Useful Sites and Info
For questions regarding the processing of your FAFSA application or to request a copy of your SAR, call 1-319-337-5665 (not a toll free number). To obtain general information regarding Federal Student Aid call 1-800-4-FEDAID (1-800-433-3243) or click here.
The Federal Student Aid PIN was replaced with the FSA ID on May 10, 2015. The FSA ID consists of a user-created username and password to electronically access personal information on Federal Student Aid Web sites, including FAFSA on the Web. You can use your FSA ID immediately to sign your FAFSA, but must wait for the Social Security Administration (SSA) to verify your information before you can use the FSA ID to create a renewal FAFSA, make corrections to your FAFSA, or view your SAR. You (and one of your parents, if required) must use your FSA ID in order to sign in to any federal financial aid sites (such as to complete loan counseling or sign your promissory note). Your FSA ID is your electronic signature for your FAFSA. You can create your FSA ID now, or when you log in to complete your FAFSA. The FSA ID has the same legal status as a written signature. Be sure to save your information, because you will need to use it every time you sign in. DO NOT share it with anyone. If you want more information about the FSA ID, you can find the answers to frequently asked questions here.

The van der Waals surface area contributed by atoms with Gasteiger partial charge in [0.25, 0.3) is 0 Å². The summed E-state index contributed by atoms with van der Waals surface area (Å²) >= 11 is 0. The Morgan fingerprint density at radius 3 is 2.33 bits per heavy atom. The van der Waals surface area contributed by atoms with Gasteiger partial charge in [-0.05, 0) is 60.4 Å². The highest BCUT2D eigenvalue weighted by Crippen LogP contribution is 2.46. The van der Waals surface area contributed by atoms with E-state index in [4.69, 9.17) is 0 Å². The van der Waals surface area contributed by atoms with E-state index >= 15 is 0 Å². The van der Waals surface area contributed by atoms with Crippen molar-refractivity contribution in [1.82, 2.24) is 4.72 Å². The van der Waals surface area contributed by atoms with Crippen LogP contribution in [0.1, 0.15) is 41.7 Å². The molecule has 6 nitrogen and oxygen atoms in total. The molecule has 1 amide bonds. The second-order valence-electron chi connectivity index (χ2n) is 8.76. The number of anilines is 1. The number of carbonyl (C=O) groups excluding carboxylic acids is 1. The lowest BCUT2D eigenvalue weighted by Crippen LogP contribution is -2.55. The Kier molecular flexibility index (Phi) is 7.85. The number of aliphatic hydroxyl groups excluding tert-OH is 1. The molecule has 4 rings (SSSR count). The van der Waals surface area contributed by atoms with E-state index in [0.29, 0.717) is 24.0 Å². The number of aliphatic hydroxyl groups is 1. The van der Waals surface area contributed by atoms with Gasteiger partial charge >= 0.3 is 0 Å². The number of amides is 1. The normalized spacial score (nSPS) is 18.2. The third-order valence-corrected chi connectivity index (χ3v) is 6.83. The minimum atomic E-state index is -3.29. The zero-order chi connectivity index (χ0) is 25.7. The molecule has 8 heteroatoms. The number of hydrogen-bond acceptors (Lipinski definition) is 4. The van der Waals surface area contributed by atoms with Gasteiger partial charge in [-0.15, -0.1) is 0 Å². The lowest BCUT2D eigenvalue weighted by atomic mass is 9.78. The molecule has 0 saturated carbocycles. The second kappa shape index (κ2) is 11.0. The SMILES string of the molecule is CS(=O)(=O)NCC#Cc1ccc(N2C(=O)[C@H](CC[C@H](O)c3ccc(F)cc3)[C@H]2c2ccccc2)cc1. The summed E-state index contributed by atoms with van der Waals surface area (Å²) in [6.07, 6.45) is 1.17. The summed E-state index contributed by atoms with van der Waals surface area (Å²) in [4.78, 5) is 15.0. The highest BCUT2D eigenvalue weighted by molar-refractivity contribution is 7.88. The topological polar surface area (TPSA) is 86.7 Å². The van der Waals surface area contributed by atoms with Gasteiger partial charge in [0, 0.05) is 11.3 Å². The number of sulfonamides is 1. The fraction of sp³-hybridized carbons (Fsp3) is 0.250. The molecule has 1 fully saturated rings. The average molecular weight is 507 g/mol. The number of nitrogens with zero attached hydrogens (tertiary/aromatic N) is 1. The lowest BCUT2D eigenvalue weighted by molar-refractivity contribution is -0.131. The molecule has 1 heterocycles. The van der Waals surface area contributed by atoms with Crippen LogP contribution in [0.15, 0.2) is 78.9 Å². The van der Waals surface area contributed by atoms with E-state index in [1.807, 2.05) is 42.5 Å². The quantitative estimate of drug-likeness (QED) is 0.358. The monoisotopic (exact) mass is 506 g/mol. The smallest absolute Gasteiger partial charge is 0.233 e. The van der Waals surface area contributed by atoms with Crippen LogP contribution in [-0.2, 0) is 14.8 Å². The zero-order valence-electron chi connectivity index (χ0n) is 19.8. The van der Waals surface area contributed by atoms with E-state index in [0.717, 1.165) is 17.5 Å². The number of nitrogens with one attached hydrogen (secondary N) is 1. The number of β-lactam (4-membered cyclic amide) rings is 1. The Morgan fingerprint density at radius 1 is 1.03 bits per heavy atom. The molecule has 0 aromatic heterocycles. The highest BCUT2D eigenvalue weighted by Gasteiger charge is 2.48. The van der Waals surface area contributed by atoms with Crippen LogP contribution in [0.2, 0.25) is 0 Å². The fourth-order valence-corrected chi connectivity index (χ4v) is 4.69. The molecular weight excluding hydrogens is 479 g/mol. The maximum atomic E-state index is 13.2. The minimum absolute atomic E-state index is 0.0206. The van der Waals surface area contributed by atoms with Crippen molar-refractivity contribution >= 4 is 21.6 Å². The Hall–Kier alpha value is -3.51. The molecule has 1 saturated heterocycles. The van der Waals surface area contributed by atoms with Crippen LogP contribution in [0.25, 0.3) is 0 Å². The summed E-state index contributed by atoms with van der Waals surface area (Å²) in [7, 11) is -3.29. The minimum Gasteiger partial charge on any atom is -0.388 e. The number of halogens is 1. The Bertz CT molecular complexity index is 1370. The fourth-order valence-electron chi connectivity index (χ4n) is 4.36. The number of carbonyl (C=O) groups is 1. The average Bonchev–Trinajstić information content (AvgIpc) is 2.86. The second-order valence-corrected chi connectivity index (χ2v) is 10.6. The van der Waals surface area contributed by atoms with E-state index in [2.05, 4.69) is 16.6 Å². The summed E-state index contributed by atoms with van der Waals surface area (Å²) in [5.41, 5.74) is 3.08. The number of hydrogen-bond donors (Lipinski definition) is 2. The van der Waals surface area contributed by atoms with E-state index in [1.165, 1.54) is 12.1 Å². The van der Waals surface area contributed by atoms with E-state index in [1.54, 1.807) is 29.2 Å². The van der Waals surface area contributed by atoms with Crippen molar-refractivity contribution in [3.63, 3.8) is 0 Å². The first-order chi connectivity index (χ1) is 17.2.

To complete a FAFSA application on the Web or to make electronic corrections (consult with the Financial Aid Office before making any corrections) to an already submitted FAFSA, click here. For technical assistance regarding FAFSA on the Web, call 1-800-557-7394. For TDD (hearing-impaired assistance) call 1-800-730-8913.
Your Federal Direct Loan Servicer can answer questions regarding your Direct Loan's deferment, forbearance, outstanding balance and repayment status.